Top 2016 Blogs Reflect Hope in Disaster Giving

On December 31, 2015, holiday decorations seem out of place on a flooded street in Arnold, MO.

All of us here at the Center for Disaster Philanthropy want to thank you for your encouragement, support, and inspiration this year. It has been an honor to serve you and we look forward to another year of partnership and accomplishment.

During the holiday season, it can be hard to think about disasters. But then, to be honest, we’d rather not think about disasters any time—and so we usually don’t. Then one hits our community or wreaks stunning death and destruction somewhere around the world.

On December 31, 2015, holiday decorations seem out of place on a flooded street in Arnold, MO.
On December 31, 2015, holiday decorations seem out of place on a flooded street in Arnold, MO.

You might be surprised to learn that 2016 could set a record for the number of billion-dollar natural disasters in the United States. Part of your disbelief might be due to the fact that we again had below-average hurricane activity in both the Atlantic and Pacific basins. So when Hurricane Matthew became the first category 5 hurricane since 2007, you paid special notice to this blog on how to help: Hurricane Matthew: When, How, and Where to Give.
A more common pattern for natural disasters in 2016 was devastating flooding throughout the Midwest and South. Floods cause extensive damage—to people and property—that lasts for years. That may be why so many of you responded to our blog on Louisiana: Floods Do Not Flatter.
West Virginia was another state hit hard this year by those now all-too-common “thousand year floods.” President and CEO of Philanthropy West Virginia, Paul Daugherty provided us a poignant report on his home state and the tough road that lies ahead in: Don’t Forget West Virginia.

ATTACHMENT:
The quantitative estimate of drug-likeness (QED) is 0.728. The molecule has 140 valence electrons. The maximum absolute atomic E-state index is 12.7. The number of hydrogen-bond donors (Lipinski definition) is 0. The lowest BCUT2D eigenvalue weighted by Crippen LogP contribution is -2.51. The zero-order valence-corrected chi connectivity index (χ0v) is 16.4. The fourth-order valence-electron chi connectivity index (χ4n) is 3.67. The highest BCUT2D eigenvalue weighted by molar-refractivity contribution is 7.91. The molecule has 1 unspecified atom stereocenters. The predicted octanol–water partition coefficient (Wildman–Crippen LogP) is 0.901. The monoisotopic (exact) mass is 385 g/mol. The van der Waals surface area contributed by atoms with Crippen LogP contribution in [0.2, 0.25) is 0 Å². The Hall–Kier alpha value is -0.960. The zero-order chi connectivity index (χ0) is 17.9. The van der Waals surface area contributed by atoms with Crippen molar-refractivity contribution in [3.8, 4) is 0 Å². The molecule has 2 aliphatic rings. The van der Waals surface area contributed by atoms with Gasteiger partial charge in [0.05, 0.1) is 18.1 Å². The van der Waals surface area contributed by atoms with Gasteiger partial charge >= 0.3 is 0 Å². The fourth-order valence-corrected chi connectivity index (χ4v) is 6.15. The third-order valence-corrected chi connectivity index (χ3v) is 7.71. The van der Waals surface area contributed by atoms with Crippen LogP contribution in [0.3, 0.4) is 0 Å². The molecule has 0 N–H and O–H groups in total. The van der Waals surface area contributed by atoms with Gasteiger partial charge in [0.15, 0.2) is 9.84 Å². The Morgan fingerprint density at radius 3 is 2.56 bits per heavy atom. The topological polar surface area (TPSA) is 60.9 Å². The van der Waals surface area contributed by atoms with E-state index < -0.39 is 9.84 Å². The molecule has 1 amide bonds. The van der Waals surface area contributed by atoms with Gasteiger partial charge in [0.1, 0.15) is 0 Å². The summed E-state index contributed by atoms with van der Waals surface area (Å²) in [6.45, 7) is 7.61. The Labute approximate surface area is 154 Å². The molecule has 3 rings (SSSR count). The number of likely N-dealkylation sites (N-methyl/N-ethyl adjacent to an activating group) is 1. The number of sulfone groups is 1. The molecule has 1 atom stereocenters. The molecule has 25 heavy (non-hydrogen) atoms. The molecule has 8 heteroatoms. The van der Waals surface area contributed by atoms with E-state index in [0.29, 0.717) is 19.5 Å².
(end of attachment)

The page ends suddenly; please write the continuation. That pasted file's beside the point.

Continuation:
And tragically, some of our most damaging disasters, were man-made. You wanted to learn more about these events and how you could make a difference. These two blogs were also among our most read: Four Ways Funders Can Respond to Tragedy and Three Big Lessons from Flint.
Finally, our biggest take-away from 2016, is the sense that there is a growing movement among donors to learn more about effective, strategic disaster philanthropy. There’s an increased recognition of the need to be better prepared, which was reflected in the popularity of these three blogs in particular.
Through Good News, Disturbing News from State of Disaster Philanthropy, you took note of the vast imbalances in support between immediate relief and the full disaster life cycle. You celebrated the impact more than 300 donors had in providing funding for Nepal relief in The Difference 300 Donors Can Make. And you learned from an intimate dinner gathering in Chicago that answered the question, What’s a Donor to Do When Disaster Strikes?.
We look forward to working with you all in 2017 to continue to minimize the impact of disasters on vulnerable populations. Millions are counting on us.

Robert G. Ottenhoff

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